August 01, 2019

Wyden Introduces Bill to Improve Safety of Oil Trains, Protect Local Communities Against Derailments

Washington, D.C. – U.S. Senator Ron Wyden, D-Ore., yesterday introduced legislation that would address safety concerns regarding the transport of oil via railways and to better prepare and empower local communities in the event of an accident. 

The Crude Oil Advanced Tracking Act would require railroads to share information regarding oil shipments with state emergency responders so they know what risk they face and allocate tens of millions in financial assistance towards emergency preparedness and risk reduction in local communities. 

“Oregonians know all too well the derailment of trains carrying crude oil and hazardous materials is no hypothetical. This happened in Oregon’s own backyard and our beautiful Gorge went up in flames,” Wyden said. “There needs to be safeguards in place and local communities should be empowered against the threat of oil train derailments, ensuring that if tragedy strikes that emergency services can quickly respond and save lives.”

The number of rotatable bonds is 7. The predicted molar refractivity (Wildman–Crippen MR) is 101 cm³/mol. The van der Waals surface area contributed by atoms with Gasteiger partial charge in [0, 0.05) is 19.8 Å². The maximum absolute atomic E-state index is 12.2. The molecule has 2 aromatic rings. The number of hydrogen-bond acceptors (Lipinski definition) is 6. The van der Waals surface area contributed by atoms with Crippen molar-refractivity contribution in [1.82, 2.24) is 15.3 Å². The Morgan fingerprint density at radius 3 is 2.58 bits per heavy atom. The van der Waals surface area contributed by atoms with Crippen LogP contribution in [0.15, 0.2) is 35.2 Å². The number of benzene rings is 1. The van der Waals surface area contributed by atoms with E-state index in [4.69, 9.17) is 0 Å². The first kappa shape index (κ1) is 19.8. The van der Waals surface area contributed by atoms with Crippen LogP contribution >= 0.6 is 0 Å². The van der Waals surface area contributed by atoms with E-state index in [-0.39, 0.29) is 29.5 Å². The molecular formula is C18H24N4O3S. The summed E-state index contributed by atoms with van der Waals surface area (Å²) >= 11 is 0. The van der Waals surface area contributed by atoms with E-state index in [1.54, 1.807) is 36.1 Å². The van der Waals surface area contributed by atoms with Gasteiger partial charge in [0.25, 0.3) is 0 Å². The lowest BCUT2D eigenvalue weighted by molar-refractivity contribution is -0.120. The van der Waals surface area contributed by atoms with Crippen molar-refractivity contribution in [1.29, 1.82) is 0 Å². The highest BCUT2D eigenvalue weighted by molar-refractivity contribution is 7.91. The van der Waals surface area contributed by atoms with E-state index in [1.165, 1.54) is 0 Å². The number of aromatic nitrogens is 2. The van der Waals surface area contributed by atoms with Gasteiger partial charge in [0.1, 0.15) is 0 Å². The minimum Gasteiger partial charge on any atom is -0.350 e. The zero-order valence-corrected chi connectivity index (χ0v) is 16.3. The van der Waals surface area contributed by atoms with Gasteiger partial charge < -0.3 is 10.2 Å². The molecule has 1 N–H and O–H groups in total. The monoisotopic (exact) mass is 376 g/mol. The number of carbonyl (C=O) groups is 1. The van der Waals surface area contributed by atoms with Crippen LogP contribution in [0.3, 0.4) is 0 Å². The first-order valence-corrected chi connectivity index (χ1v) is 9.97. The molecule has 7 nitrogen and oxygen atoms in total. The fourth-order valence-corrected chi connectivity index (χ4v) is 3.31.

The Crude Oil Advanced Tracking Act:

  • mandates that railroads share the manifest information of dangerous trains with local emergency responders in every community through which their materials will travel;
  • allocates $15 million in High Hazard Rail Shipments Preparedness and Training Grants to support the development, improvement or implementation of emergency plans and training for communities through which crude oil trains regularly pass; and
  • provides $25 million of financial assistance to support local projects that reduce risk or help protect communities.

This bill is in response to multiple accidents involving trains carrying crude oil, including a 2016 derailment in Mosier, Oregon that spilled 42,000 gallons of crude oil in the Columbia River Gorge and sparked a large fire. 

A copy of the bill text is available here

A one-page summary of the bill is available here.

A section-by-section description of the bill is available here